One SJW explained that Elon Musk was a racist because he launched his car into space and didn’t spend the money on Flint’s water supply, as if it was his duty to attend to such matters, and not that of another, like say the duly elected government charged with the job. Why could she make such an absurd claim, and why would it stick with many Lefties? Because they have no success condition, no list of moral duties, nothing to benchmark anything against. Only accusations, which are proof of guilt, matter at all.

You, dear reader, did you donate all of your wealth to some Liberal political cause? No? You are guilty! All it takes is one accusation!

Sound your moral trumpets before you, for surely you are holier than thou, yes?

Ask a modern Liberal: “what duties must I fulfill, upon which I may be judged as having satisfied my moral responsibility?” Most will respond with vague platitudes. Save the world from Climate Change (I can’t do this, supposing their notion of what this means is even true), end racism (they told me this can categorically never happen), etc, etc… Their lack of dogma leads them to wander a twisted moral landscape with no compass, no grounding, until they are spouting absurdities about tri-gender gay 3 year olds, because somebody, somewhere, accused someone who was against it of unforgivable sin. Remember, only the accusation matters.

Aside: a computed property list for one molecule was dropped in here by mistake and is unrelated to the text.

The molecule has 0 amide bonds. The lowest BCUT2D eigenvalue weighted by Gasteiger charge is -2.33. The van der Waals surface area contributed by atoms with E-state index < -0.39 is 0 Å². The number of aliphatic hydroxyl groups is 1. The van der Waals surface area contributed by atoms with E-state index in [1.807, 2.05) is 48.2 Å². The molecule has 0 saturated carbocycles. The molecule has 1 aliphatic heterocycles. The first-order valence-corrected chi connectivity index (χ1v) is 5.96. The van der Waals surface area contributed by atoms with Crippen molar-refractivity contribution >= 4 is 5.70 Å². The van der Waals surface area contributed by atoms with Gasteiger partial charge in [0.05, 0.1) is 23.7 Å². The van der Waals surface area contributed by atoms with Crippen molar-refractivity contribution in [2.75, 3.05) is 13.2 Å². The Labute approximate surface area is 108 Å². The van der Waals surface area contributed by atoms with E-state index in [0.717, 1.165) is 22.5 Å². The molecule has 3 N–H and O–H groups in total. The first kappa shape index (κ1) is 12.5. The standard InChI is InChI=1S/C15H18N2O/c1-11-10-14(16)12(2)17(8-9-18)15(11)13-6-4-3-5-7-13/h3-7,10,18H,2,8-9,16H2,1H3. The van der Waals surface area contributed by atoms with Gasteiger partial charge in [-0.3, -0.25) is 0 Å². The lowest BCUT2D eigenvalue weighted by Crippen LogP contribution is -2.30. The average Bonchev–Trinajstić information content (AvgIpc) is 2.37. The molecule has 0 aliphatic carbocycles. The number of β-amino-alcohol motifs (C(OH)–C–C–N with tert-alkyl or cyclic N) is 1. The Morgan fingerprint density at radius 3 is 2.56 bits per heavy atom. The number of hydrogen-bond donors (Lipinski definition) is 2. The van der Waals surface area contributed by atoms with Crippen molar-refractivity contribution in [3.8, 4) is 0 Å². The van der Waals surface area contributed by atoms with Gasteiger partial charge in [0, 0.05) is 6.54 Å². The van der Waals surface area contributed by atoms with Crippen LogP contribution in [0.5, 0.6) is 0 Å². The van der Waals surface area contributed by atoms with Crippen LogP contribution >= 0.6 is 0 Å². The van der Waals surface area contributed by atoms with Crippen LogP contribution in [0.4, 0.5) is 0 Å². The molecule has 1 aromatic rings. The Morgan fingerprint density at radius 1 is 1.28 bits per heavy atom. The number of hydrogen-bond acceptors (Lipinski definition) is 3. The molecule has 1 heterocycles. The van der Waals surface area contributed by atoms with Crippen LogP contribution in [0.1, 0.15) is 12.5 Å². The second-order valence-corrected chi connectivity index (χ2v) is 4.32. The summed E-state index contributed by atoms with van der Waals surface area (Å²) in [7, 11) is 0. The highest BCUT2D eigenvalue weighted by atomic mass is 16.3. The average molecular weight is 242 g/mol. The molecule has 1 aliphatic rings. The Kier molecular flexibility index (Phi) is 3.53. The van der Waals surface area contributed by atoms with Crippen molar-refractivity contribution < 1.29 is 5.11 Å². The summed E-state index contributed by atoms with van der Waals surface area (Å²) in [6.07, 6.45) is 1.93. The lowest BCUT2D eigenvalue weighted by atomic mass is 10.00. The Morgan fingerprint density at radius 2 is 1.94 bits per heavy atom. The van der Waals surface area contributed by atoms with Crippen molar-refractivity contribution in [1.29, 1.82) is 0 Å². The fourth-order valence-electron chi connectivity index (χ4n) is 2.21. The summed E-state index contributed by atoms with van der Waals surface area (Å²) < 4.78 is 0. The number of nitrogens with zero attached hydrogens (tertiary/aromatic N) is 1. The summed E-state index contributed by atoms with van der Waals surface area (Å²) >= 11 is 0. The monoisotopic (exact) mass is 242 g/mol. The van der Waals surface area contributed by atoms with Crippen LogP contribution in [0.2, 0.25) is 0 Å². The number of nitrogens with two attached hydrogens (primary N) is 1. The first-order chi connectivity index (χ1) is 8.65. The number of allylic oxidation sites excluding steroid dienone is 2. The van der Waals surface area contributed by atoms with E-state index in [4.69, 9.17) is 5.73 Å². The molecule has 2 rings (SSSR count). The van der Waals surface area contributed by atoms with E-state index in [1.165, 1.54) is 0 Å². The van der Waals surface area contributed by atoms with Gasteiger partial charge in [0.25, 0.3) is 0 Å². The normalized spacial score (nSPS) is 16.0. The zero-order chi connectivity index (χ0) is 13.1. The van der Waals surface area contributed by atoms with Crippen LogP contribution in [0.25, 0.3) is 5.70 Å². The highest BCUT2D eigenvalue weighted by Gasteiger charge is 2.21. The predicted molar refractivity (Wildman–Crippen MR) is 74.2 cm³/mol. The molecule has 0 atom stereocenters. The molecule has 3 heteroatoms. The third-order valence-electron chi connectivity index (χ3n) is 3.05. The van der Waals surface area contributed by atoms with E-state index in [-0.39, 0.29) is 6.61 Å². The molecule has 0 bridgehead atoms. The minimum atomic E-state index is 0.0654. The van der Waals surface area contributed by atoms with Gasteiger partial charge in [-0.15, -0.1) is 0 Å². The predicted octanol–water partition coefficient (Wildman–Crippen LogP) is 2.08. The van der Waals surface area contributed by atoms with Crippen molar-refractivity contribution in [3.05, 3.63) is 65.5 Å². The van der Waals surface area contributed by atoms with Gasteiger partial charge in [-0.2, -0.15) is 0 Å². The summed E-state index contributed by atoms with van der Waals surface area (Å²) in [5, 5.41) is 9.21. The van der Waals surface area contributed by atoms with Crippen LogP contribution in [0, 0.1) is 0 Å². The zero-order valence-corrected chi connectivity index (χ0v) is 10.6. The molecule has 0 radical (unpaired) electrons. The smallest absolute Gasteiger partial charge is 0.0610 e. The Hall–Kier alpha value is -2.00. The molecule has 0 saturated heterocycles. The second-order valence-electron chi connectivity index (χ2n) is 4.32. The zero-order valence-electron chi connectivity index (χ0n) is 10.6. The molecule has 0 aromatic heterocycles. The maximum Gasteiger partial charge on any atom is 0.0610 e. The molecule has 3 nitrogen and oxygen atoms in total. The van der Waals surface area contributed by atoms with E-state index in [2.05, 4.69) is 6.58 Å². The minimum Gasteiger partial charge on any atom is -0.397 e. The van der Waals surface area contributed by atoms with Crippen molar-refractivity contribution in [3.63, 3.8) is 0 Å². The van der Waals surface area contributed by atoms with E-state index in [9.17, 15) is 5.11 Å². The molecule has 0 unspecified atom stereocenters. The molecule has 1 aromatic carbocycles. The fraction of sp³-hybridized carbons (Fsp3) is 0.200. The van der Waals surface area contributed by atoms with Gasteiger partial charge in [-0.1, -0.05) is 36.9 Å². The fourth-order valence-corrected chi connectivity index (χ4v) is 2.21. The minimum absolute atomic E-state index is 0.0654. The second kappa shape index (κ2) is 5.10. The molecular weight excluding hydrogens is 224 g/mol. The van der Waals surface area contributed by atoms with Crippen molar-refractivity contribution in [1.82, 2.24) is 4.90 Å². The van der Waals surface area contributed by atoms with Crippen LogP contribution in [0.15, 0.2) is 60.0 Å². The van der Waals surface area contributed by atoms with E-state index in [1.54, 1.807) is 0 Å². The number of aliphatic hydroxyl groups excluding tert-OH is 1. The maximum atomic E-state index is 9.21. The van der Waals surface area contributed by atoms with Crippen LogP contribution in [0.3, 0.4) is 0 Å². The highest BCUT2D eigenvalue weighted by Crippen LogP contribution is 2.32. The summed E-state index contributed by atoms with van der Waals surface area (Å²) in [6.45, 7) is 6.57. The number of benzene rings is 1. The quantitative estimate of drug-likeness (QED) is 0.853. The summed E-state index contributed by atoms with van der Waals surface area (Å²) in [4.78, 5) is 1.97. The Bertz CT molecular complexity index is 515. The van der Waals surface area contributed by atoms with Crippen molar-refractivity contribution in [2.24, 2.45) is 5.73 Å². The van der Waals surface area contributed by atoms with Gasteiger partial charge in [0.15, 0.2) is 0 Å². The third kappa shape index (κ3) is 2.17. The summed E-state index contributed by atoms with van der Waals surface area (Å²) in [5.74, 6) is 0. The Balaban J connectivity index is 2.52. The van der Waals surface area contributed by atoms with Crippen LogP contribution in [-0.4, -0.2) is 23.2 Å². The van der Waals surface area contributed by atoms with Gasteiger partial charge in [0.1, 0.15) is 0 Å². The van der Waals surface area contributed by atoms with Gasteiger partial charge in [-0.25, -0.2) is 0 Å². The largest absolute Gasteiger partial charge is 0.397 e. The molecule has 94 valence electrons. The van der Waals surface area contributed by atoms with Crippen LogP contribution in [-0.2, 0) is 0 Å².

Liberalism disconnected with Christianity over time. And the more it did so, the more it lost that grounding. Almost none of it remains today. As such, we are all sinners – that is the one point which survived the ideological culling – but there is no redemption to be had. The guilt is forever, racist.

The misery of such an existence is hard to fathom. For the first time in a long time, I almost pity them.

The Ocasio-Cortez Amnesia Effect

Francis posted a series of links yesterday (give it at least a quick glance – the titles alone will give you the gist) and suggested that they were thematically unified. This theme is apparent to anyone with eyes to see, yet when I’ve challenged Leftists on events like these in the past, they always have a rationale for why what we all see is not true.